Starcraft II may now be out for retail, but did you ever stop to wonder why it took the developers so long to produce the latest sequel to the popular game? VR-Zone interviews StarCraft’s lead writer, Brian Kindregan, and Blizzard’s Global Manager for Community Development, Kevin Yu, to shed some light on this little mystery.

Read on for the full interview. (Warning: wall-of-text ahead)

VR-Zone: Before we start, allow me to
congratulate you on a very successful StarCraft II launch. What are your thoughts of the
event yesterday?
Brian Kindregan: I guess, really, it is
just all of the excitement. When I think of it, I mean, the Southeast Asian community was so excited and happy to have the game in their hands.
You know, they were very friendly, gracious, smiling people. So, it
was just a great experience all around. And you know, I’m just very
excited that everyone finally gets to play the game.

VR-Zone: Did the turnout surprise you
yesterday? If you looked outside the building, the queue had already
stretched all the way to the roads. After all, the game was under
development for 12 years.
Brian: Well, actually it wasn’t in
development for 12 years. The team actually went on to do Warcraft
3 and other things. But still, considering it’s been 12 years since the first game came
out, it is pretty amazing. It’s really gratifying and humbling. I
mean, I had no idea what to expect. So, it was amazing.

VR-Zone: So yesterday’s event was a pleasant
surprise for you?
Brian: Oh yeah.

VR-Zone: When you came to Blizzard to work on
StarCraft II, what were your first thoughts about taking up a title
that was under development for so long?
Brian: Well, when I started on it it was
already in development, so it
was both really fun and very challenging. The first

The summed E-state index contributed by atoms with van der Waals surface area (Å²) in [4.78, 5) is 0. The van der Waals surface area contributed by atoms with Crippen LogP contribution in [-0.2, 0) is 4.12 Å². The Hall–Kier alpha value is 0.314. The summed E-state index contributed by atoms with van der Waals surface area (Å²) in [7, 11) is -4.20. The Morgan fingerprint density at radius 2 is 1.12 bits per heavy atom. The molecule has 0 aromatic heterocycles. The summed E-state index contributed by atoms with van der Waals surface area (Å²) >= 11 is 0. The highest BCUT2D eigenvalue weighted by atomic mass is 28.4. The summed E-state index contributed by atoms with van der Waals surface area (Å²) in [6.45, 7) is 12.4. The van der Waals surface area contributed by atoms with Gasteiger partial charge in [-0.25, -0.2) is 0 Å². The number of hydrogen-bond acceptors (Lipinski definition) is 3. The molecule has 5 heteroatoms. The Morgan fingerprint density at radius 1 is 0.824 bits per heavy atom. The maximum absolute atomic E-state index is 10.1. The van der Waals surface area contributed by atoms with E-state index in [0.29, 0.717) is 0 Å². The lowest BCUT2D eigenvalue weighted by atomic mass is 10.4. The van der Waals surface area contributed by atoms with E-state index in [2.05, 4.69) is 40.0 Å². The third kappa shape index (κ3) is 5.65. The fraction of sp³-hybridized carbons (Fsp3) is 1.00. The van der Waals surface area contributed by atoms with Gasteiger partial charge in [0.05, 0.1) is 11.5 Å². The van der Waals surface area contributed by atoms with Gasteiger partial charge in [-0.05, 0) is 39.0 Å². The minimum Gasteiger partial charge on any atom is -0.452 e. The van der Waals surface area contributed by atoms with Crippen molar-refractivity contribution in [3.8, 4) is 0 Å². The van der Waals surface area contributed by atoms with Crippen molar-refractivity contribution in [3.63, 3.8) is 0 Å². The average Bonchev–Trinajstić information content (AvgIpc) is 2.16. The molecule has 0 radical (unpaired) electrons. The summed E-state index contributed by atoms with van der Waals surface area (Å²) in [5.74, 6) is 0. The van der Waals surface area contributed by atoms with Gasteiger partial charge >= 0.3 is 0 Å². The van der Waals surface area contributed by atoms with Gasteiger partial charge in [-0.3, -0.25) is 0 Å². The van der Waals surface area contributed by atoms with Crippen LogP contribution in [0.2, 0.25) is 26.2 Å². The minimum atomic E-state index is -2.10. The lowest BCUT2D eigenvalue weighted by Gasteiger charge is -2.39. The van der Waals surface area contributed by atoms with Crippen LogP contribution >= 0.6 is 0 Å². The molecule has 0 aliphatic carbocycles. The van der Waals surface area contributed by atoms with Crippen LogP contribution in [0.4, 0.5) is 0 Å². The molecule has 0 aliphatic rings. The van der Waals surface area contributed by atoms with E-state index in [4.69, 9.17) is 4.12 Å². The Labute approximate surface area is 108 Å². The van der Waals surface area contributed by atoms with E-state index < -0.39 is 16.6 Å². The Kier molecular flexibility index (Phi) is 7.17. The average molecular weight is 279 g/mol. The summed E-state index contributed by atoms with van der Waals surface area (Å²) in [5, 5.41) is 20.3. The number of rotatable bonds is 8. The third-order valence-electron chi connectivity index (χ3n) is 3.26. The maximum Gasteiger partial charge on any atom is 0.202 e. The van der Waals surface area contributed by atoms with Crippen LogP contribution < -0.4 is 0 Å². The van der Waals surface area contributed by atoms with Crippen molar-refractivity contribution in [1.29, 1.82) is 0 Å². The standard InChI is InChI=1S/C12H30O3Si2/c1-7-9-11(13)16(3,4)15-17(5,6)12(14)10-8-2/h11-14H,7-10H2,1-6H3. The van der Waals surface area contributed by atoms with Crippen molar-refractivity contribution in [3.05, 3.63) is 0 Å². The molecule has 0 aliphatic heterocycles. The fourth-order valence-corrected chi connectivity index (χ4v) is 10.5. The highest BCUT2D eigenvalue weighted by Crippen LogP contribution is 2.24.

day that you sit down to write a line of dialogue for the Queen of
Blades, you know, you sort of have an ‘Oh my god,
this is the Queen of Blades!’ moment. And I’m going to put words
in her mouth. So it’s a little bit intimidating in that respect, but
it’s also really fun, just because the StarCraft universe is such a
fun universe, and the characters are so great, so it’s
really fun to be able to just play around in there and continue the
stories of the older characters and make up new characters that fit
in that universe.

VR-Zone: You spoke about being intimidated
at having to put words into the characters’ mouths. What were some of
the challenges you faced in the process?
Brian: Oh, it’s not necessarily creatively
challenging. It’s just that, you know, that you’re writing dialogue
for a character that many people really care about, or are really
interested in. And if you write the line wrong,
or if you make a bad line or something like that, there are
people who have invested and care so much about the character that you’re gonna
disappoint. So, the intimidation is in not wanting to disappoint
the fans who are so excited about these characters.

VR-Zone: So it is always about looking out
for the fans, making sure that their interests come first?
Brian: Oh absolutely. That is what all of
this comes down to; entertaining people.

VR-Zone: You had a huge responsibility on
your shoulders. After all, you are picking up a title that was almost
forgotten for 12 years: were you concerned about any consequences